You can only hear what you believe

June 8, 2017 § Leave a comment

Without Divine revelation we would know nothing about eternal life or God.

WITHOUT a revelation from the Divine, a man cannot know anything concerning eternal life, or even concerning God; and still less can he know anything concerning love to God and faith in Him; for a man is born in utter ignorance, and everything from which his understanding is to be formed he has to learn from worldly objects. Hereditarily, also, he is born into every evil which arises from the love of self and the world. The delights arising therefrom prevail continually, and suggest to him such things as are diametrically opposed to the Divine. This then is the reason that man knows nothing concerning eternal life; and hence the necessity of a Revelation, from which he may have such knowledge.  (NJHD 249)

The Lord who loves us and who desires our eternal welfare has revealed to us what we need to know to be saved.

Since a man, therefore, lives after death, and then lives to eternity; and since a life awaits him according to his love and faith; it follows that the Divine out of love towards the human race, has revealed such things as will lead to that life, and conduce to a man’s salvation. What the Divine has revealed is the Word with us. (NJHD 251)

We know from these teachings that the Lord is talking to us. The question is, are we listening to Him? There are many factors that are involved in our listening to the Lord. One of which is belief, discussed below:

the human rational as regards truth is such that it is not able to understand what the Divine is, for the reason that that truth is immersed in appearances, and consequently that which it cannot understand it does not believe, and that which it does not believe does not affect it. (AC 2203)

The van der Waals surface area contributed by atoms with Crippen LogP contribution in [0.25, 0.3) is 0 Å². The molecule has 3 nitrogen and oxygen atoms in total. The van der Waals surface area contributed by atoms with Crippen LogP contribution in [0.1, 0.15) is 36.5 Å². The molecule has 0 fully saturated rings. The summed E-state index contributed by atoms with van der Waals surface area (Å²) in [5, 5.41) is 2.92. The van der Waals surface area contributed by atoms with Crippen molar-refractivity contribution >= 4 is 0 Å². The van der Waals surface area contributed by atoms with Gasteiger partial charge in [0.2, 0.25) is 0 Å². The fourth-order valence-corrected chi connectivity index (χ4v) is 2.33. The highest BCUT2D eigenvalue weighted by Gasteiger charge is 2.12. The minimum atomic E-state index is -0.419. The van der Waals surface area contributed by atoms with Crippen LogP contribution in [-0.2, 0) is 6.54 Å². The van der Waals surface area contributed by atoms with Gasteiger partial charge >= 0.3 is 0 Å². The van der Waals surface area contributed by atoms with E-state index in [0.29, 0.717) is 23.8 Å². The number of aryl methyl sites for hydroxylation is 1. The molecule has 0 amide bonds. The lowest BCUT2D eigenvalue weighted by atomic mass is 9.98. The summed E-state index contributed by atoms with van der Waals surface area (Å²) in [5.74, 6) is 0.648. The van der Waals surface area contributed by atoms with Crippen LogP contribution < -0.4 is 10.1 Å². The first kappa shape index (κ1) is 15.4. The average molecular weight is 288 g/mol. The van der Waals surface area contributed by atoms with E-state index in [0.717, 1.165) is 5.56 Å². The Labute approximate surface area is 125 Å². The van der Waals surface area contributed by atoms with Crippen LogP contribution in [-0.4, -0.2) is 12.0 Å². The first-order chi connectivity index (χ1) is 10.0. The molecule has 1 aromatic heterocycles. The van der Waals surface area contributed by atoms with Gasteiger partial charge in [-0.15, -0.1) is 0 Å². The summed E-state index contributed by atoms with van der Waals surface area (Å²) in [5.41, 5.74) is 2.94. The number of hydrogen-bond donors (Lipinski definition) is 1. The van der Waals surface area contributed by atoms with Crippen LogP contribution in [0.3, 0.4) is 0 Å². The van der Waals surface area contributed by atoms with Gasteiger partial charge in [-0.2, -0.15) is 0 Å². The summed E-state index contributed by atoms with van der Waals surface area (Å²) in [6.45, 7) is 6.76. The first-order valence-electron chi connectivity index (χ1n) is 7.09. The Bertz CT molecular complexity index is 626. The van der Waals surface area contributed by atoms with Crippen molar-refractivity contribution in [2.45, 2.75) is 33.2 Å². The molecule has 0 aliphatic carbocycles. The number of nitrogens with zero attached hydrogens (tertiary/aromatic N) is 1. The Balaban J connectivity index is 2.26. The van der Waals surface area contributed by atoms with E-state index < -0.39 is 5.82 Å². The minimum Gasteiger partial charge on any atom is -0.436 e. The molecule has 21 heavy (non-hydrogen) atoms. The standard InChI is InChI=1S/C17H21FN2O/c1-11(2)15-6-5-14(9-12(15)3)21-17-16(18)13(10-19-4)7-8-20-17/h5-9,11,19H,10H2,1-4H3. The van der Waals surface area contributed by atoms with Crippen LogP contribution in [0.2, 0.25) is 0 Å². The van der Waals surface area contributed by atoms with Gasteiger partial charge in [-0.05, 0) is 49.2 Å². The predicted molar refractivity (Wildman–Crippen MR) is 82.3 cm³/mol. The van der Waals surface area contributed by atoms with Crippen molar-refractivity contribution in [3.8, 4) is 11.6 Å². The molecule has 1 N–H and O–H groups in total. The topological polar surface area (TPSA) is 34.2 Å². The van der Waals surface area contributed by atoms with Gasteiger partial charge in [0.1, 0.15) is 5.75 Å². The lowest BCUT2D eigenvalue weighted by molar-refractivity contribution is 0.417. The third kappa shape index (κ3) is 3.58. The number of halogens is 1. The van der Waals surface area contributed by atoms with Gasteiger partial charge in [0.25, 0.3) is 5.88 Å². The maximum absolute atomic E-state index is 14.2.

Our rational understanding more deeply immersed in appearances of truth than we realize or acknowledged. We take the appearances as being the genuine truth. From this we secretly harbor a disbelief in the Divine and we fail to understand what the Divine is.

Here, I am only going to discuss one appearance of truth and how it affects are belief in the Lord and our ability to listen to the Lord.

The Heavenly Doctrines were revealed in the 18th century. It is an appearance that their teachings reflect 18th century thought. Certainly the way in which the Lord speaks to us was influenced by the fact that the Heavenly Doctrines were revealed in the 18th century. This is evident from this teaching:

the sense of the letter of the Word would have been different if the Word had been written among a different people (AC 10453.3)

It is also true that an understanding of 18th century thought and life helps us to understand what the Lord is saying to us. 

Sometimes when the Lord says something we don’t like, we are inclined to dismiss it as being simply a reflection of 18th century thought and custom, and therefore, of no importance to our spiritual life. It is, however, it not always so easy to disentangle 18th century thought and custom from Divine directives. This can be seen from this teaching below:

For that reason we consider in the present chapter a number of practices which are accepted customs. For example, that choosing whom to court is a prerogative of men; that parents should be consulted; that gifts should be given as pledges; that a marriage covenant should be established before the wedding; that this covenant should be sanctified by a priest; that a wedding should be celebrated; and so on. These and more are considered in order to enable a person to see in the light of his rationality that such practices are engraved on conjugial love as its prerequisites, which promote it and bring it to fulfillment. (CL 295.2)

We need to read the Heavenly Doctrines with an affirmative attitude that they are Lord talking to us and that we need to take His words seriously. Otherwise our disbelief will close our ears, our hearts and our minds to His words.  

I am not saying that we should read the Heavenly Doctrines with a blind faith. We need to read them with understanding. Reading with understanding, however, is work. One needs to read passages in their context, not just their immediate context, but also in the context of the whole work they occur in, and also their context in the whole of the Heavenly Doctrines. We need to compare specific teachings with other relevant teachings. But always we need to listen to what the Lord says to hear His will and not our own.

 

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